Homemade Soy Milk (Soya Milk), with just 2 Ingredients

This is soya milk (or soy milk) the way it should be. Honest, clean and just the way I remember drinking it as a kid in Singapore.

Estimated reading time: 5 minutes

pouring homemade sya milk into glass with ice
Homemade Soya Milk (Soymilk)

Soy Milk (aka Soya Milk)

Here in the UK, soya milk (as we call it) is so very easily available at all our supermarkets, and in various forms too. Fresh, long life, flavoured and sweetened or unsweetened. I guess we are rather spoilt for choice.

Over the last decade or so, it has become increasingly popular as a vegan or plant based drink and alternative to cow’s milk. Along with other non dairy milk, soymilk is also seen as a good option for people who suffer from lactose intolerance.

While we are not a dairy free household, my kids and I do consume a lot of soy milk, namely with our cereal and in our smoothies. It’s just a drink I grew up with, being as commonplace in East and South East Asia as other mainstream soft drinks.

I know soy has many detractors, mainly because of GMO concerns. But on top of that, there is also the issue of soy products containing a high level of phytates or phytic acid, which interferes with the absorption of nutrients. This is another reason for soaking our soya beans – to reduce the amount of phytic acid.

Homemade Soy Milk

So I’ve been making my own soya milk on and off since my oldest was born, over 21 years ago. This homemade version is the only soymilk I’ve drunk that tastes just like the one I used to drink as a kid.

It is such an easy recipe, needing only 2 ingredients. A third, if you want to sweeten it. You will need a blender though, as we will be blending the beans with water.

This is what we’ll be doing:


We start off by soaking the soybeans overnight in a large bowl with plenty of water. This water soak is crucial for softening the beans to allow for easier blending. And also to reduce phytates as well as releasing the indigestion-causing sugars found in beans and legumes.


The next day, we drain and rinse the beans. Then we blend them a little at a time with water.

How much water you use will determine how thick or thin your soy milk is. It’s always best to start low, because you can always add more water to lighten it later, when you are simmering the milk.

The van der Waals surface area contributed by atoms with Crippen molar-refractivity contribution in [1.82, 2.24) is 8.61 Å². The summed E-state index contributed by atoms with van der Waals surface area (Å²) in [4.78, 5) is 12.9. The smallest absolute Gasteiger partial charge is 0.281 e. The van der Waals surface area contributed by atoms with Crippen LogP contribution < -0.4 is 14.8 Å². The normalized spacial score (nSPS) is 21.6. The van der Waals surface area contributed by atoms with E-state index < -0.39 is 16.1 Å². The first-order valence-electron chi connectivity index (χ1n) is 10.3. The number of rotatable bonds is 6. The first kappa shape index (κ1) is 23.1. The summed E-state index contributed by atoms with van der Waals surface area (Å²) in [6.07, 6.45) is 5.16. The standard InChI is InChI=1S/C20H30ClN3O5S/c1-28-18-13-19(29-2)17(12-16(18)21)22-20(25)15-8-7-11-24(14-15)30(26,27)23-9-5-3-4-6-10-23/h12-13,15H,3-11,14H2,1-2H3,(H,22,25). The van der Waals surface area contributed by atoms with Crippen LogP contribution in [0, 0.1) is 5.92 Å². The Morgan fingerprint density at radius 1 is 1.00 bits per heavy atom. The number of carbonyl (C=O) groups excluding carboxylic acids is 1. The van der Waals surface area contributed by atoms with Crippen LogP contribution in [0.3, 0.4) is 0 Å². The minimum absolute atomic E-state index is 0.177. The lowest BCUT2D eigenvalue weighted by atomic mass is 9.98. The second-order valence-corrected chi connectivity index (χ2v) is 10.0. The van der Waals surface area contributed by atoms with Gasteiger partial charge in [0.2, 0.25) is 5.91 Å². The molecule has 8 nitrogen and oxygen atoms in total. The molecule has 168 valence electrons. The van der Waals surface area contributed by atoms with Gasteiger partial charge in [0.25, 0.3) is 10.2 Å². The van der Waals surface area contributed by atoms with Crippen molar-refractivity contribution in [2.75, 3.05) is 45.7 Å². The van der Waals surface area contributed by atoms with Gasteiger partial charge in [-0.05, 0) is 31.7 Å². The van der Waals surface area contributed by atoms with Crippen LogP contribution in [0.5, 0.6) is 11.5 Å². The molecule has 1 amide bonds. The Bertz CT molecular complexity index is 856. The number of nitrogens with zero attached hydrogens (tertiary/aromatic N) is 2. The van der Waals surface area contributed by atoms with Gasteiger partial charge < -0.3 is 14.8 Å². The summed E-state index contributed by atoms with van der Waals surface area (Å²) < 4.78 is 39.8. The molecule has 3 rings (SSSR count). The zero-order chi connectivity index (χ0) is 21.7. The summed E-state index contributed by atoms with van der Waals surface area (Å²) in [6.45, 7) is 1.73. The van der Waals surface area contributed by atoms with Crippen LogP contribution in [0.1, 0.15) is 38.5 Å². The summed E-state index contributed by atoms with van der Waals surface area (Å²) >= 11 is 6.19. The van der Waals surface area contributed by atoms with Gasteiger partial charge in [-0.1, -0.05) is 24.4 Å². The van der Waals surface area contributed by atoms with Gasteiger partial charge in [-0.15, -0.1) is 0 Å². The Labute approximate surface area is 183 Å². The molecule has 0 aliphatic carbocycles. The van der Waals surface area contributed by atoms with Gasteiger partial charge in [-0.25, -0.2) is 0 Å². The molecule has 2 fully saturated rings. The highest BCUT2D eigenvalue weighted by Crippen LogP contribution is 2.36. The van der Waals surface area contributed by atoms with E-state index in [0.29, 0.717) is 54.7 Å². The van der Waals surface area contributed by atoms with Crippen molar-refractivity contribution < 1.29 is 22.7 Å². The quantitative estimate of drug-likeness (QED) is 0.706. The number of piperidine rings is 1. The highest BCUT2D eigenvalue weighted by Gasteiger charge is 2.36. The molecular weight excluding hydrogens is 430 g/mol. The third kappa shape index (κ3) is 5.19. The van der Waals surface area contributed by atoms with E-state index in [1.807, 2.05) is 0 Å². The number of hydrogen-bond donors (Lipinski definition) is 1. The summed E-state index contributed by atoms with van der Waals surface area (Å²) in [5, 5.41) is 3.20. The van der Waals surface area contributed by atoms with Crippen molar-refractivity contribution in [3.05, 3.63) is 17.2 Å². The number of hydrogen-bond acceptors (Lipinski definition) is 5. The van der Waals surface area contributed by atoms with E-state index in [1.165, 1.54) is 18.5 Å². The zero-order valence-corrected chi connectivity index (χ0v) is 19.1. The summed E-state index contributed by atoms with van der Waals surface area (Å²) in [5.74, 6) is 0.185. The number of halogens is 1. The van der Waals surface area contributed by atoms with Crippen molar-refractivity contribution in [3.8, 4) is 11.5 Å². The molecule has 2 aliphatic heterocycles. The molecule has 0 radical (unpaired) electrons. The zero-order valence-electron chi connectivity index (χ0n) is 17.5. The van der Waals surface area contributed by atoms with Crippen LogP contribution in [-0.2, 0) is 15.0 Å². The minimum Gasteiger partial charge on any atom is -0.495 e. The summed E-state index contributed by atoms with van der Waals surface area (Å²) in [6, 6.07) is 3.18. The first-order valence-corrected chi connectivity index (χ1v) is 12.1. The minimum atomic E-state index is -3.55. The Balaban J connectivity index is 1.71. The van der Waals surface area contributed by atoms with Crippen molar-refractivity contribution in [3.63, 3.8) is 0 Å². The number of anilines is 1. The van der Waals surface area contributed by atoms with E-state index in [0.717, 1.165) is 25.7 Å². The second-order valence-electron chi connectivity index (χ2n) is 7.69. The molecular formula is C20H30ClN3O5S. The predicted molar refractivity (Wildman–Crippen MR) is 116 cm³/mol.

Strain the Soy Milk

Each batch that we blend is strained straight into a large pot. The straining can be done with a cheesecloth or a nut milk bag. My preference is for the latter as it’s easier to handle and squeeze a larger amount. Here is my affiliate link to get a nut milk bag on Amazon.


Finally, we heat the strained soya milk on medium and bring it to a boil. We then skim any foam that appears, and simmer it for 20 minutes. This is also the time to add any sweeteners if you so wish. That could be honey, sugar, stevia, whatever you like.

If you want a thinner milk, you can also lighten it at this stage.

Store your Homemade Soya Milk

And finally, we pour the pasteurised soy milk into sterilised bottles, cool to room temperature, before storing them in the fridge.

Sterilising Bottles

  1. Turn the oven on to a cool 130˚C/250˚F/Gas Mark ½.
  2. Wash the bottles and lids in hot soapy water.
  3. Place the bottles and lids upside down in the oven and leave them to dry, with the door closed for 15 minutes.
  4. Turn the oven off and leave the jars, bottles and lids in there, bringing them out only when you are ready to fill. Be careful, as they’ll be hot.
Homemade Soya Milk (Soymilk) glasses, with ice, with half filled bottle in the background
Homemade Soya Milk (Soymilk)

Flavouring your Soy Milk

You could, if you wanted to, flavour your homemade soy milk. Personally, I love it as it is, sans any form of sweetener.

But when sweetened with sugar, it reminds me of a Chinese breakfast treat we used to have when I was little. It was called tahu panas, and was essentially, freshly steamed super silken tofu served with simple sugar syrup.

In Malay:

  • Tahu = tofu
  • Panas = hot (the syrup was hot, if I recall)

Flavour Ideas

  • Vanilla extract
  • Cocoa powder
  • Coffee granules
  • Spices like cinnamon and cardamom

Where to buy Soybeans?

You ought to be able to find them in health food shops. If you don’t have one nearby, get it online. Always look for, and buy, non-gmo soybeans, and preferably organic.

I get mine on Amazon, as it has the widest choice. Here is my soybean affiliate link for the brand I buy. If you’re not in the UK, you’ll be given a similar option in your country.

How to Use Soy Milk?

Use it as a replacement to your regular milk, whatever that may be. So you could drink it, have cereal with it, make milkshakes and smoothies with it and also use it in hot drinks.

My handyman is vegan and his coffee is always made with our homemade soymilk, and boy, does he go through them!